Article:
NoviFlow and Plexxi are the latest startups in the increasingly competitive market cropping up around software-defined networks, with both vendors coming out of stealth mode this month with products that include switches designed for SDNs.
NoviFlow on Dec. 4 unveiled the NoviKit 100, a switch that officials said fully supports OpenFlow 1.1 and can hit speeds of up to 100 gigabits per second (Gbps). NoviFlow officials are hoping to take advantage of the growing interest in SDNs to gain a foothold in the nascent market, which is seeing an increasing number of offerings from established networking vendors and startups alike.
A day later, Plexxi officials announced the first two products in what they say will be a complete SDN system. The company rolled out Plexxi Control, server-based software designed to ensure appropriate network connectivity for workloads, and the Plexxi Switch 1, which offers low-latency 10 Gigabit Ethernet and 40GbE connections and interconnects with other Plexxi switches through the company’s LightRail optical interface.
Legacy hardware-based networks can’t meet the demands of modern workloads, according to Plexxi CEO David Husak.
“Big data, mobile and XaaS are bringing on new application connectivity requirements and more intense workloads at an accelerating pace,” Husak said in a statement. “Legacy network switching architectures cannot respond to application needs. Networking doesn’t have to be this hard or frustrating. With 97 percent of the cost and complexity invested in today’s networks providing zero value, Plexxi is on a mission to replace this mess with a complete SDN system for the data center—designed from the ground up—that makes networking simple, efficient and transparent.”
With SDNs, the goal essentially is to take many of the networking tasks currently performed on expensive pieces of hardware and do them instead through software instead. Doing so moves the intelligence in the network—such as directing traffic to minimizing latency to security—from switches and routers to software-based controllers. The result are networks that are higher performing, more flexible, dynamic and scalable, and less expensive.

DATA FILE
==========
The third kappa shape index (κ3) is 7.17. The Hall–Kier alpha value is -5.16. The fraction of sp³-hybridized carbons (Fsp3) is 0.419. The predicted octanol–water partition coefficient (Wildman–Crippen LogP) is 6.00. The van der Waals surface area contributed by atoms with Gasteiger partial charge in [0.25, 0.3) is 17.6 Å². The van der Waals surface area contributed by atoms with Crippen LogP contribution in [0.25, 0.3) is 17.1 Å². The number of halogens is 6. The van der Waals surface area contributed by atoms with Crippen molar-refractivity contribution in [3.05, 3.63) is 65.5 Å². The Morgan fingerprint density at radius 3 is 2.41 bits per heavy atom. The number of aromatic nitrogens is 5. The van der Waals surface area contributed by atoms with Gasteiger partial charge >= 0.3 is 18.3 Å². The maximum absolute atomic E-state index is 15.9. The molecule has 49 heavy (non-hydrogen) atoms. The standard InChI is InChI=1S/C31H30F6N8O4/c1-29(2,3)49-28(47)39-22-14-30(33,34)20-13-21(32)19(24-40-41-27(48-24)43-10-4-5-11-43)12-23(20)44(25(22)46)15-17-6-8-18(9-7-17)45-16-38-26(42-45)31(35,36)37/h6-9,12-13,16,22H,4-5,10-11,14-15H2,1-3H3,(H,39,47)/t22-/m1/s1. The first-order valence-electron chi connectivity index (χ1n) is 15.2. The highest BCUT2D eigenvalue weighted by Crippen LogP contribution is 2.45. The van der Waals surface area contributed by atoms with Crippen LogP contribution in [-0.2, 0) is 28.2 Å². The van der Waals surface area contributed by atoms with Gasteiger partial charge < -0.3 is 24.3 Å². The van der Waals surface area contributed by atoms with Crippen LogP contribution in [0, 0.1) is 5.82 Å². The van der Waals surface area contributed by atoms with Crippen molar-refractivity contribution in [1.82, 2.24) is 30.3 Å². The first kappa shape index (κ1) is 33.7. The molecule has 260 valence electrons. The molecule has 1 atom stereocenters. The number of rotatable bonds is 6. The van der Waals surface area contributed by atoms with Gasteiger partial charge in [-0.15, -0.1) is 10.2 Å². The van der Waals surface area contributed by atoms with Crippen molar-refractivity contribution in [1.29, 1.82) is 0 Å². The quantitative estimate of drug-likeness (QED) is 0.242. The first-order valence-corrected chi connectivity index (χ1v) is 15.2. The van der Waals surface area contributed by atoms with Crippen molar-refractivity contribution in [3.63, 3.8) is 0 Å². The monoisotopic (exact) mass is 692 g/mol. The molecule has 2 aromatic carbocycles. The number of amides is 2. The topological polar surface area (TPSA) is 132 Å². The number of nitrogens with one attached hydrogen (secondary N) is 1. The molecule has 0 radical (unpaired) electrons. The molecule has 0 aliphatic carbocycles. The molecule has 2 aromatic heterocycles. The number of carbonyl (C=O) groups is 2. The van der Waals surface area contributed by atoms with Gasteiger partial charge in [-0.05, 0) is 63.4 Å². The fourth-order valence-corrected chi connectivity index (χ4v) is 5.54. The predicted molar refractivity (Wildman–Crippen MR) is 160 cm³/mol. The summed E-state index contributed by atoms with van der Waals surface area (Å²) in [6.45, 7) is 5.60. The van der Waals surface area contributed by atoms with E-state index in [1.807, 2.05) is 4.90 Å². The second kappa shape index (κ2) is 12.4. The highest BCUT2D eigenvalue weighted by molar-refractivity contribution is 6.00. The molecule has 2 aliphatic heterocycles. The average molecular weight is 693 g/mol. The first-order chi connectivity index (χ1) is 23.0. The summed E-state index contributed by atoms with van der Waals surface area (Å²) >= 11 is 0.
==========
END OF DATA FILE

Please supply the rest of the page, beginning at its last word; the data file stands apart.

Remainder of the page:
SDNs are viewed as a natural step in the increasing virtualization in data centers, as server virtualization becomes commonplace and the adoption of storage virtualization technology grows.
Established networking players like Cisco Systems, Hewlett-Packard, Juniper Networks and Extreme Networks are making a push into the SDN space, while startups like Big Switch Networks and Adara are building businesses around the concept. Software-defined networking also is driving acquisitions in the networking industry, including by companies that have no real networking business to speak of but want to build out their data center solutions portfolios. VMware bought SDN startup Nicira for $1.26 billion, while Oracle soon after grabbed Xsigo. Brocade in November bought Vyatta to build out its SDN offerings.
NoviFlow officials said their NoviKit 100 switch is aimed at companies that already are embracing SDNs and want a high-speed (up to 100Gbps), OpenFlow-based switch. The OpenFlow standard is the foundational technology behind much of the current SDN efforts. The NoviKit 100 also is powered by the NP-4 Network Processor platform EZchip Semiconductor, which NoviFlow officials said will make it easier for their switch to be upgraded to support future versions of OpenFlow.
NoviKit 100 can be easily installed via a 1.5U stand-alone or rack-mounted box, which offers expansion options with modular 1Gbps and 10Gbps ports, and features a Command Line Interface configuration.
“OpenFlow has proven itself in real-world SDN deployments by leading companies such as Google,” NoviFlow President and CEO Dominique Jodoin said in a statement. “Now, we’re giving OpenFlow a high-performance boost.”
Jodoin noted the importance of the company’s use of the EZchip processor technology.
“General-purpose CPUs are great for many applications, but today’s major data center operators demand switching solutions with genuine wire-speed performance,” he said. “At NoviFlow, we combine the benefits of virtualization and programmability with processors that can handle complex network flows to make it possible for data centers to keep up with today’s exponentially growing networking demand.”
Plexxi officials said their SDN system is based on what they called the concept of Affinity Networking—the idea that servers, storage equipment and networking devices, both physical and virtual, must be directly connected to each other, and work together in groups, exhibiting an “affinity” to each other. In such environments, network resources are not automatically distributed evenly to all devices in the network, but rather proportionally to these “affinity groups,” they said.
Through such an environment, networking capabilities are distributed dynamically to where they are needed and optimized for the workload via a flexible and scalable infrastructure. Plexxi officials said their technology is particularly useful in such environments as cloud computing and virtualized infrastructures, where such automation and flexibility is key.
The vendor is looking to differentiate itself from larger, traditional networking companies through what officials said is a complete SDN system. Where traditional vendors put an SDN layer atop legacy hardware, Plexxi is offering SDN software (Plexxi Control) in less complex hardware (Plexxi Switch 1), interconnected through the patent-pending LightRail interconnect, they said.